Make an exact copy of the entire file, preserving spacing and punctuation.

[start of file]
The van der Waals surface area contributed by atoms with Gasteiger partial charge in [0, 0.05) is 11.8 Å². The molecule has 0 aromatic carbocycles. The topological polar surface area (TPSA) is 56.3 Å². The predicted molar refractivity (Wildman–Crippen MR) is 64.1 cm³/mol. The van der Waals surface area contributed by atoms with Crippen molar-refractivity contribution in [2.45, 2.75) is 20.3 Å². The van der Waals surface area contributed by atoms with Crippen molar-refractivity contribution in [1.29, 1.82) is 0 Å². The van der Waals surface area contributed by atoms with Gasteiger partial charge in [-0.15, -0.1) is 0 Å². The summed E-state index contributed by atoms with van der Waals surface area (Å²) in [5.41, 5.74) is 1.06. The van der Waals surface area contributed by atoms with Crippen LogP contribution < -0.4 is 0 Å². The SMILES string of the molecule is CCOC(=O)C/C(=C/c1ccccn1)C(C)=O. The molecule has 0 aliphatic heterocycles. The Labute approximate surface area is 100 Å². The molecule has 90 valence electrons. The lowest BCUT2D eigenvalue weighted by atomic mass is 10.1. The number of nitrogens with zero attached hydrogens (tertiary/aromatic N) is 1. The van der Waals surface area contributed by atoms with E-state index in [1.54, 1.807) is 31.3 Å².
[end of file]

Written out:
The van der Waals surface area contributed by atoms with Gasteiger partial charge in [0, 0.05) is 11.8 Å². The molecule has 0 aromatic carbocycles. The topological polar surface area (TPSA) is 56.3 Å². The predicted molar refractivity (Wildman–Crippen MR) is 64.1 cm³/mol. The van der Waals surface area contributed by atoms with Crippen molar-refractivity contribution in [2.45, 2.75) is 20.3 Å². The van der Waals surface area contributed by atoms with Crippen molar-refractivity contribution in [1.29, 1.82) is 0 Å². The van der Waals surface area contributed by atoms with Gasteiger partial charge in [-0.15, -0.1) is 0 Å². The summed E-state index contributed by atoms with van der Waals surface area (Å²) in [5.41, 5.74) is 1.06. The van der Waals surface area contributed by atoms with Crippen LogP contribution < -0.4 is 0 Å². The SMILES string of the molecule is CCOC(=O)C/C(=C/c1ccccn1)C(C)=O. The molecule has 0 aliphatic heterocycles. The Labute approximate surface area is 100 Å². The molecule has 90 valence electrons. The lowest BCUT2D eigenvalue weighted by atomic mass is 10.1. The number of nitrogens with zero attached hydrogens (tertiary/aromatic N) is 1. The van der Waals surface area contributed by atoms with E-state index in [1.54, 1.807) is 31.3 Å².